The contribution in the German pavilion at the Biennale of Architecture is more than just an exhibition. It wants to provide an action framework for a new building culture. (Photo: ARCH+ SUMMACUMMFEMMER BÜRO JULIANE GREB)
The ’washroom’ of the German pavilion with dry separation toilet (photo left) and urinal (photo right). (Photos: ARCH+ SUMMACUMMFEMMER BÜRO JULIANE GREB)
On Saturday, 20 May, the 18th Biennale of Architecture in Venice opened its doors. In the German pavilion, which focuses on building in existing contexts and the recycling economy, also the Nutrient Harvester developed at Eawag is demonstrated. It processes the urine from two on-site dry separation toilets into fertiliser.
The Nutrient Harvester extracts around 1 kilogram of dry fertiliser from 30 litres of urine. (Photo: ARCH+ SUMMACUMMFEMMER BÜRO JULIANE GREB)
The Biennale of Architecture in Venice is one of the world’s most important architecture exhibitions and this year is entitled "Laboratory of the Future". In addition to the main exhibitions curated by the Ghanaian-Scottish architect Lesley Lokko, around 60 countries are also represented with national contributions, including Switzerland and Germany. The German pavilion is curated by the architecture magazine ARCH+ and the architecture firms Summacumfemmer and Büro Juliane Greb and focuses on the care, renovation and maintenance of architectural heritage under the title "Open for Maintenance / Wegen Umbau geöffnet". For example, the curators reused material from last year’s Biennale of Art to furnish the five rooms of the pavilion.
The theme of the recycling economy is also central to the "washroom", one of the five rooms. It is equipped with a dry separation toilet and a urinal, both newly developed. The toilet from the German manufacturer Finizio does not require water and separates urine and faeces. The urinal was developed by two industrial design graduates from the Basel Academy of Art and Design. They were assisted by Michel Riechmann from the aquatic research institute Eawag, among others. The urinal also works without water and can be used by all genders - hence the name "Urin*all". Both the dry separation toilet and the urinal are not only exhibits, but can also be used by visitors and pavilion employees.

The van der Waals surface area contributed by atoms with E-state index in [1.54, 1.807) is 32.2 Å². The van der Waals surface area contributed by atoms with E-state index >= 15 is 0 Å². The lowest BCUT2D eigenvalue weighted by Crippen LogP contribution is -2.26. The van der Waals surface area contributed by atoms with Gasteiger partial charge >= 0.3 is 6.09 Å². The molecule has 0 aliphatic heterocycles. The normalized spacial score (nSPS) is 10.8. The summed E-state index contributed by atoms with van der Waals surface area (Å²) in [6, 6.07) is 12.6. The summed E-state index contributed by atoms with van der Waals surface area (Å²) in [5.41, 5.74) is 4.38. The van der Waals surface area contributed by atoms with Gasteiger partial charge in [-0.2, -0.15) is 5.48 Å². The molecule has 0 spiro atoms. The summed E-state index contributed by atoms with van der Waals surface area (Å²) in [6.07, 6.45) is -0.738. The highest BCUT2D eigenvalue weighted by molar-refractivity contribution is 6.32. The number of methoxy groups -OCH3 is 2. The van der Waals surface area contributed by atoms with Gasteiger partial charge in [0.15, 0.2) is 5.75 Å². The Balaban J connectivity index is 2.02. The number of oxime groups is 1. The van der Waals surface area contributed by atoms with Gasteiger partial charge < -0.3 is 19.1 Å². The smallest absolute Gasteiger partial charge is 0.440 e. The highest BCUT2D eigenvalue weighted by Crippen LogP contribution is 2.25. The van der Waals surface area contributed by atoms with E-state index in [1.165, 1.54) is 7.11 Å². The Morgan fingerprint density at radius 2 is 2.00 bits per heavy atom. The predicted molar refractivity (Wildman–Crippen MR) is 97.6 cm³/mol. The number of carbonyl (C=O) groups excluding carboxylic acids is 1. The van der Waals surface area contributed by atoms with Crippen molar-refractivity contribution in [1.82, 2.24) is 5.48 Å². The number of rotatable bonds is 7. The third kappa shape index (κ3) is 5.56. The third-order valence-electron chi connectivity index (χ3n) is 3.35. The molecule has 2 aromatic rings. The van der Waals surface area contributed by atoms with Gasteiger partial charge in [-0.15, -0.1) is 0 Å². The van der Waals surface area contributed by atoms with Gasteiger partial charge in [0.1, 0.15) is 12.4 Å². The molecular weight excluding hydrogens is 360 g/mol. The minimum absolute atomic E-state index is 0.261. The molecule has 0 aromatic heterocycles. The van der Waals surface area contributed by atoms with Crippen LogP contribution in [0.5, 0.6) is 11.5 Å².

From urine to plant fertiliser
While the faeces are collected and composted by a regional farmer, the urine - which makes up the largest volume - is treated on site. In the Nutrient Harvester, which was developed by Michel Riechmann together with Kai Udert and other researchers from Eawag’s Process Engineering Department, urine is processed into a concentrated fertiliser directly in the German pavilion. To do this, the urine is first stabilised so that the nitrogen it contains does not escape and no unpleasant odour is emitted. Moreover, pathogens are also killed off during this step. The urine is then dried. From 30 litres of urine, about one kilogram of dry material is produced: a plant fertiliser rich in nutrients such as nitrogen, phosphorus and potassium. It is subsequently used by a farmer and a garden cooperative in the Venice region. "We are thus closing the nutrient cycle locally and at the same time reducing nutrient inputs into water bodies," says Michel Riechmann.
Use in areas without water and wastewater networks
The researchers have already tested the Nutrient Harvester in recent years at the SAC’s Legler Hut and in a household without wastewater infrastructure outside the South African city of Durban. "This technology is suitable wherever there are no connections to the water and wastewater networks, be it in regions with little infrastructure or for temporary and mobile uses," explains Michel Riechmann. Venice and especially the Biennale are a very exciting field of application. "For a city built on water, wastewater disposal is a challenge if the wastewater is not simply to be discharged into the open sewers," explains Michel Riechmann. And at the Biennale, toilets are in short supply. The pavilions do not have their own toilets and retrofitting infrastructure is difficult under building law. "A modular plug-and-play system like the Nutrient Harvester can fill this gap," Michel Riechmann is convinced. The researchers therefore now want to bring the Nutrient Harvester to market maturity and are currently launching an Eawag spin-off for this purpose.